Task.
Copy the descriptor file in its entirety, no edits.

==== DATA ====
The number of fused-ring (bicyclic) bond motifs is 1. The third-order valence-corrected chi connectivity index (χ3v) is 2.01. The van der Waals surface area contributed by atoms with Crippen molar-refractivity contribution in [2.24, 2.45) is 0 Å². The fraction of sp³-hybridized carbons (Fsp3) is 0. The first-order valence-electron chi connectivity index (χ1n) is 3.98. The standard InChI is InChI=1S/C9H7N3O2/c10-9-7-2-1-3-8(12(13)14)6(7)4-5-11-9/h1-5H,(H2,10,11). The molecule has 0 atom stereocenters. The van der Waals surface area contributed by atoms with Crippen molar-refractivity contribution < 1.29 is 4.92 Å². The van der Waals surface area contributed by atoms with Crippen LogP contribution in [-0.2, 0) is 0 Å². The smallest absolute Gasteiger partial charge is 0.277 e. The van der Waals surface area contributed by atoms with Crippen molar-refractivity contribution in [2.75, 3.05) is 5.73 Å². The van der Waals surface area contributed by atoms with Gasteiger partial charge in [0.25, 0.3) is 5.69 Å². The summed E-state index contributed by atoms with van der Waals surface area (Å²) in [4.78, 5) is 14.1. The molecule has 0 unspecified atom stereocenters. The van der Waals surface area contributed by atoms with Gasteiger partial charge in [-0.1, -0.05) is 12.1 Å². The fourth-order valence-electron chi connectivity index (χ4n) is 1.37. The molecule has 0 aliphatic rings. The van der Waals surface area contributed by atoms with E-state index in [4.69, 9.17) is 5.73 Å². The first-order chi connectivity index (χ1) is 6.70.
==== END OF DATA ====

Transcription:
The number of fused-ring (bicyclic) bond motifs is 1. The third-order valence-corrected chi connectivity index (χ3v) is 2.01. The van der Waals surface area contributed by atoms with Crippen molar-refractivity contribution in [2.24, 2.45) is 0 Å². The fraction of sp³-hybridized carbons (Fsp3) is 0. The first-order valence-electron chi connectivity index (χ1n) is 3.98. The standard InChI is InChI=1S/C9H7N3O2/c10-9-7-2-1-3-8(12(13)14)6(7)4-5-11-9/h1-5H,(H2,10,11). The molecule has 0 atom stereocenters. The van der Waals surface area contributed by atoms with Crippen molar-refractivity contribution < 1.29 is 4.92 Å². The van der Waals surface area contributed by atoms with Crippen LogP contribution in [-0.2, 0) is 0 Å². The smallest absolute Gasteiger partial charge is 0.277 e. The van der Waals surface area contributed by atoms with Crippen molar-refractivity contribution in [2.75, 3.05) is 5.73 Å². The van der Waals surface area contributed by atoms with Gasteiger partial charge in [0.25, 0.3) is 5.69 Å². The summed E-state index contributed by atoms with van der Waals surface area (Å²) in [4.78, 5) is 14.1. The molecule has 0 unspecified atom stereocenters. The van der Waals surface area contributed by atoms with Gasteiger partial charge in [-0.1, -0.05) is 12.1 Å². The fourth-order valence-electron chi connectivity index (χ4n) is 1.37. The molecule has 0 aliphatic rings. The van der Waals surface area contributed by atoms with E-state index in [4.69, 9.17) is 5.73 Å². The first-order chi connectivity index (χ1) is 6.70.